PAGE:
July 28, 2014

Obesity and the workplace – hot air or a real issue?

Shame on 'fat shaming'

Until very recently UK courts and tribunals have been reluctant to say that obesity amounted to a ‘disability’ for the purposes of employment and equality law.

This is likely to change. A recent ruling in a case in the European Court of Justice brought by a Danish child-minder looks likely to change the law, and we aim to examine the case and highlight the possible implications for employers.

The facts of the case
Mr Kaltoft had been employed as a child-minder by a Danish local authority for 15 years; he was classed as clinically obese with a BMI of 54. He was dismissed by the local authority in November 2010 for being unable to perform all his duties due to his size. In particular, the fact he could not bend down to tie the children’s shoelaces was a factor in his dismissal.

Mr Kaltoft brought a claim against the local authority that his dismissal was due to his obesity, and that this amounted to disability discrimination. The case was referred by the Danish courts to the European Court of Justice, and the Advocate General has provided an opinion which states:
“if obesity has reached such a level that it plainly hinders professional life on an equal footing with other employees due to the physical and/or psychological limitations that it entails then it can be considered to be a disability”.

This opinion will now be considered by the European Court of Justice, which usually accepts the Advocate General’s opinion. The case will then be remitted back to the Danish courts to consider whether Mr Kaltoft’s dismissal was discriminatory.

What does this mean for UK employers?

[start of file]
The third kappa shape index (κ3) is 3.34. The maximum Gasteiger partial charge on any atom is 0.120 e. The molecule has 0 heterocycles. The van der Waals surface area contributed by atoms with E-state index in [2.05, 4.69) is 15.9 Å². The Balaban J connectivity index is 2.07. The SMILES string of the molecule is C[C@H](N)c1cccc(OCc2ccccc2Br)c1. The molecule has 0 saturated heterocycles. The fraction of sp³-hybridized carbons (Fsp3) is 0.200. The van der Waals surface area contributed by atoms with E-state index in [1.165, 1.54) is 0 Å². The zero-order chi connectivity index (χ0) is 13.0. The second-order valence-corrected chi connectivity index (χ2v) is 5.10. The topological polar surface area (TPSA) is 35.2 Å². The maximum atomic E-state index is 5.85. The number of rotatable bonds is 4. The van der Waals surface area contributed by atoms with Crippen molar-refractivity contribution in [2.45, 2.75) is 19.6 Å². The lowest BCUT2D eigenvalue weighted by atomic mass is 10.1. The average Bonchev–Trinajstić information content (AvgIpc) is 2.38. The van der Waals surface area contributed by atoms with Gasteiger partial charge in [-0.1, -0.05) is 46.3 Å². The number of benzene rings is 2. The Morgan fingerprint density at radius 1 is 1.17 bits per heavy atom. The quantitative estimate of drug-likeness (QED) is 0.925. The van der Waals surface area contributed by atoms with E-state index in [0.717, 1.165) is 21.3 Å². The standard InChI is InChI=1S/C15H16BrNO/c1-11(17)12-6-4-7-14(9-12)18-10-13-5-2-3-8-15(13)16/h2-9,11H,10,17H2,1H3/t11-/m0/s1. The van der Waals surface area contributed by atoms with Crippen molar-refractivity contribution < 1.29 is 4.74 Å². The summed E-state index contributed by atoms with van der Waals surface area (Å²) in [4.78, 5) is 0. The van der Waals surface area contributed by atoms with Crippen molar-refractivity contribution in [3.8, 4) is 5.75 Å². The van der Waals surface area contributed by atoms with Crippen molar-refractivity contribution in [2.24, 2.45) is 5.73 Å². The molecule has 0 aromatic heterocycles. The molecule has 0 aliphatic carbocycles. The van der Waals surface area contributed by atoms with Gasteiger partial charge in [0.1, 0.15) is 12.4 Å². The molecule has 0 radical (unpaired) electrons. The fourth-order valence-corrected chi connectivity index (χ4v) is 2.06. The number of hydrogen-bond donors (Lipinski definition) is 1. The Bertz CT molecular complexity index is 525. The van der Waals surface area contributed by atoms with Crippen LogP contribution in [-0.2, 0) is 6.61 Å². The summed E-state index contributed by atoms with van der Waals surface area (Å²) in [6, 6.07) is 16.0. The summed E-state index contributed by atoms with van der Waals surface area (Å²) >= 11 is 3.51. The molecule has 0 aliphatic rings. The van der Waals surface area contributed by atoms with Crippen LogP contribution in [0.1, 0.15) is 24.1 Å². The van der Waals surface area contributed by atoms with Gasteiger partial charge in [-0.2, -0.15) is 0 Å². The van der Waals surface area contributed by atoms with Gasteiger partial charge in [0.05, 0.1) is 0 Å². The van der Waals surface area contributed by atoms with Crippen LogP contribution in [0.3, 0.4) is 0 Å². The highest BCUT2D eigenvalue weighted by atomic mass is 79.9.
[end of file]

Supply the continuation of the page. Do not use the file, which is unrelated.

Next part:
It is not the case that all obese employees will automatically be regarded as disabled. Under the provisions of the Equality Act, disability requires a long-term condition, which has a substantial adverse effect on the ability to undertake normal day to day activities. There will be many individuals who are overweight or obese who do not have medical complications and who are able to engage fully at work and perform their role. Employers will not be required to make adjustments, as there is no real impact on the ability to work.

Equally, where an employee is substantially adversely affected by obesity, an issue will arise whether there are any reasonable adjustments which may be able to assist that employee undertake their role. What of the child-minder who can’t bend down to tie a child’s shoelaces, or perform physical games with children? What of the employee who is unable to stand on a production line because of obesity?

There are circumstances where adjustments may assist employees to undertake their role, for example car parking space, adaptions to desk and seating. As ever the question is whether reasonable adjustments can be made to assist the employee to perform their role.

Our Employment & HR team specialises in working closely with business owners and HR professionals on all aspects of employment law, including policies and procedures, remuneration and benefit issues, avoiding discrimination issues, as well as disciplinary/dismissal procedures and employment tribunals.

For more information and advice on any of the issues discusses above, or any other employment law or HR matter, please get in touch with members of our Employment & HR Team.

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